AI in Aerospace: Boeing’s Helen Lee
As Boeing China’s regional director of airspace and airport programs, Helen Lee is helping the aerospace giant work toward improving airport and airspace operational efficiency and enhancing flight safety for its aviation customers. In this episode, Helen discusses ongoing research that involves using AI to analyze the wake turbulence of aircraft with computer vision systems, using speech recognition to analyze interactions between pilots and air controllers to minimize the potential for human error, and using image recognition to scan planes for needed repairs. Helen also talks about the challenges of implementing such technology across a complex industry in which there’s no tolerance for error and systems must be impenetrable to hackers. Read the episode transcript here.
Me, Myself, and AI is a collaborative podcast from MIT Sloan Management Review and Boston Consulting Group and is hosted by Sam Ransbotham and Shervin Khodabandeh. Our engineer is David Lishansky, and the coordinating producers are Allison Ryder and Sophie Rüdinger.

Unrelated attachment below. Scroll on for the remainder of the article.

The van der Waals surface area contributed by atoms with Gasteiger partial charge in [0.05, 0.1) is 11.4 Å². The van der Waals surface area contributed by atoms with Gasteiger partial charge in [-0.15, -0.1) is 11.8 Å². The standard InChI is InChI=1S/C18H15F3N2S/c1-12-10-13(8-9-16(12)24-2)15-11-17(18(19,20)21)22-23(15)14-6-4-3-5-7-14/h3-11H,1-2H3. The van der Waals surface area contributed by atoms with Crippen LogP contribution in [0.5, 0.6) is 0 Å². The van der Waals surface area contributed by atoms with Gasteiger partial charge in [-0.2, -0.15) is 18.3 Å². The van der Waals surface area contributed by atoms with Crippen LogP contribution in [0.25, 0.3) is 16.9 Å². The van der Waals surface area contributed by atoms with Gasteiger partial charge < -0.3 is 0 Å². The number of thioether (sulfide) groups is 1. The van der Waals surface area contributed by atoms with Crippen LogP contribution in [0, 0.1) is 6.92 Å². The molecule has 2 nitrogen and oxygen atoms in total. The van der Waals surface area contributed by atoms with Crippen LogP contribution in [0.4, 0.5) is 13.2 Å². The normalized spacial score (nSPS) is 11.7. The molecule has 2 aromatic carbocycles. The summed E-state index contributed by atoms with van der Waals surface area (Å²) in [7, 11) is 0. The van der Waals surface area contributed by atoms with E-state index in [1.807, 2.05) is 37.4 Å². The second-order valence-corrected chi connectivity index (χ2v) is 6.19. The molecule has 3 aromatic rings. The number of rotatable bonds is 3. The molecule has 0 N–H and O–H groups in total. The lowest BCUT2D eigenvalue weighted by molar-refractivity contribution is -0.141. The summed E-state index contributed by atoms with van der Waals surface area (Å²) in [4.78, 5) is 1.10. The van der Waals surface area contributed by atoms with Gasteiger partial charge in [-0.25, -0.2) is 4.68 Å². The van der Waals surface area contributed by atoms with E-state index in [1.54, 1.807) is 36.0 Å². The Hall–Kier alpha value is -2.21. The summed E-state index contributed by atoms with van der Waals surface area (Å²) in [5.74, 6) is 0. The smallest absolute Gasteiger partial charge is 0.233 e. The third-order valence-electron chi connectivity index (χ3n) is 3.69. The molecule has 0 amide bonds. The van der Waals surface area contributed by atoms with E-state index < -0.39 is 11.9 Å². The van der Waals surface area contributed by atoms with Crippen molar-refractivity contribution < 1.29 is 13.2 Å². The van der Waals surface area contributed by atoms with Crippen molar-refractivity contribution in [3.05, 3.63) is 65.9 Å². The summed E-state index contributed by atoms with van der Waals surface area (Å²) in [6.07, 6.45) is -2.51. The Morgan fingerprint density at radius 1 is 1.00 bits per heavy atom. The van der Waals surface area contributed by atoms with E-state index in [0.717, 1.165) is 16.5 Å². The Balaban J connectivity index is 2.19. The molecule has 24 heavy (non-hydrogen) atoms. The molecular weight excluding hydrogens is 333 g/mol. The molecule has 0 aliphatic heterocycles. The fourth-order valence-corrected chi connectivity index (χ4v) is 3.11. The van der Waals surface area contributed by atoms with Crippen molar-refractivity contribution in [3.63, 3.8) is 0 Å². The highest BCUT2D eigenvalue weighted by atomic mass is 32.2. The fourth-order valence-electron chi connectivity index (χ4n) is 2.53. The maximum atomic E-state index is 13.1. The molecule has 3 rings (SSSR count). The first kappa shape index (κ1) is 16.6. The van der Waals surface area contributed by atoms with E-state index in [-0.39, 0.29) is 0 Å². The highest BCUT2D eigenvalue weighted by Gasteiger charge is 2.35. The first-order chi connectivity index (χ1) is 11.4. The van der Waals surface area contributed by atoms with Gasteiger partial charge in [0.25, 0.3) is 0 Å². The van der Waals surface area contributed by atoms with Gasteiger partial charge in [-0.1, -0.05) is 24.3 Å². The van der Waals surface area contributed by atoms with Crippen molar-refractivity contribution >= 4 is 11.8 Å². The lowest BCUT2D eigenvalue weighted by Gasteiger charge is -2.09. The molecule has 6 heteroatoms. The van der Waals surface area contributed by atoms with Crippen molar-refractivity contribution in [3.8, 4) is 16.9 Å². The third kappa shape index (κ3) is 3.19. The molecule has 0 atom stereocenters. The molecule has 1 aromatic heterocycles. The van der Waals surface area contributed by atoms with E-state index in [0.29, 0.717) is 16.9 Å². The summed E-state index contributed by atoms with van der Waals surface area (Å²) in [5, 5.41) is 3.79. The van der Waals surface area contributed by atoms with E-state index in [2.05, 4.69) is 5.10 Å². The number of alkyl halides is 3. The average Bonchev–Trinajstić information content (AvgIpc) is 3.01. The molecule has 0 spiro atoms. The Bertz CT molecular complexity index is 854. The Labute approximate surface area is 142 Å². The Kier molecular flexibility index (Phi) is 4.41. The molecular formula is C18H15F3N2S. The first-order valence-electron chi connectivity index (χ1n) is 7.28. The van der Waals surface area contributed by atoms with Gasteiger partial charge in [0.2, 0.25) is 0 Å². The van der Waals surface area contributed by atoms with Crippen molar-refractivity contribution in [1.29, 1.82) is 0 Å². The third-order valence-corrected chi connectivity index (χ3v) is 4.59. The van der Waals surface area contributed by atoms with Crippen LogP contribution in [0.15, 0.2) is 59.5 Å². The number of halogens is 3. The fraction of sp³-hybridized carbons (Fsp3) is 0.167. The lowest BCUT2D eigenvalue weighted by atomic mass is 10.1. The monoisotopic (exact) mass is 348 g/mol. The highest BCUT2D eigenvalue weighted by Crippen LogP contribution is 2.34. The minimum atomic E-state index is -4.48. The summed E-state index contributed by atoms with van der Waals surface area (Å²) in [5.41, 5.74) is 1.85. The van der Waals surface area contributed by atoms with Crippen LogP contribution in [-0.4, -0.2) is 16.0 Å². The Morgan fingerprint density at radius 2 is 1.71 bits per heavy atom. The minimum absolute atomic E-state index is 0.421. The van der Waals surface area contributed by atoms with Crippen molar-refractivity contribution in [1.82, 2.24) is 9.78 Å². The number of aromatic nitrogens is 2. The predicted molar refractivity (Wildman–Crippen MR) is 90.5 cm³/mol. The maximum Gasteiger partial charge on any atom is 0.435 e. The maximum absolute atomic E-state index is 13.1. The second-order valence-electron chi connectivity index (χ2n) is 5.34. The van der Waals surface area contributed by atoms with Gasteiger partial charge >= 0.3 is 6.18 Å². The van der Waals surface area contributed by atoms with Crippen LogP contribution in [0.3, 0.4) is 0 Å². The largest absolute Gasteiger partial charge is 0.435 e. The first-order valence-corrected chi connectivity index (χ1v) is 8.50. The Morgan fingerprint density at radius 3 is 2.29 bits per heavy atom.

Watch Shervin Khodabandeh's recent TED talk on human-machine collaboration here.
Helen H. Lee is responsible for managing and coordinating Boeing’s airport, airspace, and air traffic management programs in the Greater China region. She also initiates and provides technical guidance and insight to related programs in the region. She is the first China-based employee to be selected as a Boeing Technical Fellow, the company’s most elite team of technical experts.
Previously, Lee served as air traffic management (ATM) research lead for Boeing Research & Technology-China, where she planned and managed all ATM-related research projects involving Chinese domestic research partners. Before joining Boeing, she was a senior consultant at Boeing Jeppesen Airspace and Airport Services Group, where she led a project team that provided simulation and consulting services in support of major airport and airspace modernization efforts worldwide. Lee earned a doctoral degree in aerospace engineering from the University of Minnesota.
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